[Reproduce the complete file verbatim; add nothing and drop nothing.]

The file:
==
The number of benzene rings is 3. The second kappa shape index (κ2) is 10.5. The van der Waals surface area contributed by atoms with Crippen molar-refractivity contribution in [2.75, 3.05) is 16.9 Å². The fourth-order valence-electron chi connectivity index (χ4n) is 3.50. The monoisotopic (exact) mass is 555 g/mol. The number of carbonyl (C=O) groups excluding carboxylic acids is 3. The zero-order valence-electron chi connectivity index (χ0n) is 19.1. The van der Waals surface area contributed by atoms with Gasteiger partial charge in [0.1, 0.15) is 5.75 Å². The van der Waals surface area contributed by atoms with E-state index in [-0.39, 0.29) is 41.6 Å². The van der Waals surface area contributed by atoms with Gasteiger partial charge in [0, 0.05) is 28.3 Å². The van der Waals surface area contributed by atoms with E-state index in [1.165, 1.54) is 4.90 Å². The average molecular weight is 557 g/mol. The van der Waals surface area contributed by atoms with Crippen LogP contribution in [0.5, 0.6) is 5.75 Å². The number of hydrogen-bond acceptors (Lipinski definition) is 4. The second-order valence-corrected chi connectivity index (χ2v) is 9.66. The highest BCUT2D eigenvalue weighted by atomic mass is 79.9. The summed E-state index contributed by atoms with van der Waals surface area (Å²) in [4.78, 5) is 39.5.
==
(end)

The number of benzene rings is 3. The second kappa shape index (κ2) is 10.5. The van der Waals surface area contributed by atoms with Crippen molar-refractivity contribution in [2.75, 3.05) is 16.9 Å². The fourth-order valence-electron chi connectivity index (χ4n) is 3.50. The monoisotopic (exact) mass is 555 g/mol. The number of carbonyl (C=O) groups excluding carboxylic acids is 3. The zero-order valence-electron chi connectivity index (χ0n) is 19.1. The van der Waals surface area contributed by atoms with Gasteiger partial charge in [0.1, 0.15) is 5.75 Å². The van der Waals surface area contributed by atoms with E-state index in [-0.39, 0.29) is 41.6 Å². The van der Waals surface area contributed by atoms with Gasteiger partial charge in [0, 0.05) is 28.3 Å². The van der Waals surface area contributed by atoms with E-state index in [1.165, 1.54) is 4.90 Å². The average molecular weight is 557 g/mol. The van der Waals surface area contributed by atoms with Crippen LogP contribution in [0.5, 0.6) is 5.75 Å². The number of hydrogen-bond acceptors (Lipinski definition) is 4. The second-order valence-corrected chi connectivity index (χ2v) is 9.66. The highest BCUT2D eigenvalue weighted by atomic mass is 79.9. The summed E-state index contributed by atoms with van der Waals surface area (Å²) in [4.78, 5) is 39.5.